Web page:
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Saturday Lessons: November 14

Florida and Alabama just keep doing their thing.

This was probably the last realistic chance for Florida to lose prior to the showdown with Alabama, given that its game was on the road and South Carolina isn't a bad team. It would have been the irony to end all ironies for Steve Spurrier to spoil the Gators' attempt at an undefeated season, but UF just won the way its been winning all year: adequate offense and (mostly) stifling defense. Florida completed its third perfect SEC record ever, after 1995 and 1996, and they have just FIU and FSU (who plays less defense than Georgia does most days) to go before heading up to Atlanta.

Meanwhile, the Crimson Tide made sure there would be no cowbell magic for Mississippi State. Mark Ingram was his usual great self (149 yards on just 19 carries), and Greg McElroy found his early season form once again as he was efficient and didn't turn it over. The defense was brilliant as usual, holding the Bulldogs to just a field goal and snaring three interceptions in the process. A pit stop with Chattanooga and the Iron Bowl remain for the Tide before they pack for Peachtree City.

No one dominates without help, and USC's help is about gone.

I've said this before: no team dominates a conference without the teams around it being subpar. FSU dominated in the 1990s in part because the ACC was terrible during that time. Miami had a great run in the early part of this decade thanks to the Big East not being very good. Florida and Alabama now are dominating the SEC (a combined 30-1 the last two years) thanks in part to regimes getting stale and/or falling apart in at Auburn, Tennessee, and Georgia. There is no exception to this rule. You can't dominate without weakness around you.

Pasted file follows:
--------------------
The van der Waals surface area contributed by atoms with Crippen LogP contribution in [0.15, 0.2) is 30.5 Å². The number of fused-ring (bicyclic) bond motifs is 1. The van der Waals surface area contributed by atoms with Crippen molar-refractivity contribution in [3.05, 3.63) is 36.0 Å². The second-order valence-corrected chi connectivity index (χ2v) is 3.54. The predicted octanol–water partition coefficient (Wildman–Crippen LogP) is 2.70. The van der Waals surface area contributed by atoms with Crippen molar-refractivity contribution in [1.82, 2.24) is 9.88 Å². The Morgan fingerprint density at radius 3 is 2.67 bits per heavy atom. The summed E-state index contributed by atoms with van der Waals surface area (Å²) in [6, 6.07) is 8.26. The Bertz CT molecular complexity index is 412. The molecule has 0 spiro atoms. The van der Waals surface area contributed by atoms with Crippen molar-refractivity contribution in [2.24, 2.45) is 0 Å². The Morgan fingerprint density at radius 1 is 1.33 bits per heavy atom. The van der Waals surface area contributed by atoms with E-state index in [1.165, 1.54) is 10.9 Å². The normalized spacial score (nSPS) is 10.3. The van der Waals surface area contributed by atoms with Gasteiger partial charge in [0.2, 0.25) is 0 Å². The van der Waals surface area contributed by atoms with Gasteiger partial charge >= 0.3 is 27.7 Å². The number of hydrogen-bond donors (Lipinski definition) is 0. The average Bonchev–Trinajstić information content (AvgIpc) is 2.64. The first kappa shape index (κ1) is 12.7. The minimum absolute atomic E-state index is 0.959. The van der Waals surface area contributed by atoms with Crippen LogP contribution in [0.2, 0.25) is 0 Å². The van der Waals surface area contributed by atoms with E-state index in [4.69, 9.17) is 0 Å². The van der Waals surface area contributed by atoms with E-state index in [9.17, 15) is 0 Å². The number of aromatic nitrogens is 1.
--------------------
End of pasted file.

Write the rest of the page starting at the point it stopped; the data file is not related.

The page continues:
USC dominated the Pac-10 for much of this decade thanks to a lot of lousy coaching elsewhere. The conference didn't have a lot of coaches that could stare down the titan on a consistent basis. Jeff Tedford and Mike Bellotti did occasionally, but without any consistent threat, USC ran roughshod over the league. UCLA went nowhere with Karl Dorrell, as did Arizona State with Dirk Koetter. Oregon State took some time to get going under Mike Riley. The Washington schools fell apart after Rick Neuheisel and Mike Price left. Stanford went through several bad coaches. Arizona has only recently done anything under Mike Stoops.

Teams are upgrading now though. Oregon with Chip Kelly is 2-1 against USC. Stanford under Jim Harbaugh is 2-1 with two wins in L.A. Oregon State is hitting its stride under Mike Riley and is 2-2 since the Pac-10 went to the round robin format. Washington at least hired someone who knew all the secrets in Steve Sarkisian, and UW is 1-0 under him. Sure this was going to be a down year for USC, but this big of a crash was not inevitable. The rest of the conference is catching up, and it's because it's getting smarter about coaching hires.